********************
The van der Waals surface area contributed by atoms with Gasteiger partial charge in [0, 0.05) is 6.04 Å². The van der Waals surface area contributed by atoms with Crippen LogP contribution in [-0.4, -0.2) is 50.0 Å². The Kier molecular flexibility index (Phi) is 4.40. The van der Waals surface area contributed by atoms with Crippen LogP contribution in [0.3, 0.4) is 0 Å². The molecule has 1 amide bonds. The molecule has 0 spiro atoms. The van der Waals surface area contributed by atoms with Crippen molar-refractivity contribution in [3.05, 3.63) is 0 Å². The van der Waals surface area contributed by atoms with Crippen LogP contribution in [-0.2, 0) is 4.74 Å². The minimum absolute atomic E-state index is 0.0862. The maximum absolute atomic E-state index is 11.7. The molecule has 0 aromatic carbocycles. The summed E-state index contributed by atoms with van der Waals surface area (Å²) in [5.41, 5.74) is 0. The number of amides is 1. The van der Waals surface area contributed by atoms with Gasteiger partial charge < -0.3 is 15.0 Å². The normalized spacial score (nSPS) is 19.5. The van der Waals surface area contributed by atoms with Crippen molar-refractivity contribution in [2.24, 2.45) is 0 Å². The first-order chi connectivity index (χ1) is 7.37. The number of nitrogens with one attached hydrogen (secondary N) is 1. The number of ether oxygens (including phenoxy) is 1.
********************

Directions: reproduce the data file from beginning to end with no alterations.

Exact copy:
The van der Waals surface area contributed by atoms with Gasteiger partial charge in [0, 0.05) is 6.04 Å². The van der Waals surface area contributed by atoms with Crippen LogP contribution in [-0.4, -0.2) is 50.0 Å². The Kier molecular flexibility index (Phi) is 4.40. The van der Waals surface area contributed by atoms with Crippen LogP contribution in [0.3, 0.4) is 0 Å². The molecule has 1 amide bonds. The molecule has 0 spiro atoms. The van der Waals surface area contributed by atoms with Crippen molar-refractivity contribution in [3.05, 3.63) is 0 Å². The van der Waals surface area contributed by atoms with Crippen LogP contribution in [-0.2, 0) is 4.74 Å². The minimum absolute atomic E-state index is 0.0862. The maximum absolute atomic E-state index is 11.7. The molecule has 0 aromatic carbocycles. The summed E-state index contributed by atoms with van der Waals surface area (Å²) in [5.41, 5.74) is 0. The number of amides is 1. The van der Waals surface area contributed by atoms with Gasteiger partial charge < -0.3 is 15.0 Å². The normalized spacial score (nSPS) is 19.5. The van der Waals surface area contributed by atoms with Crippen molar-refractivity contribution in [2.24, 2.45) is 0 Å². The first-order chi connectivity index (χ1) is 7.37. The number of nitrogens with one attached hydrogen (secondary N) is 1. The number of ether oxygens (including phenoxy) is 1.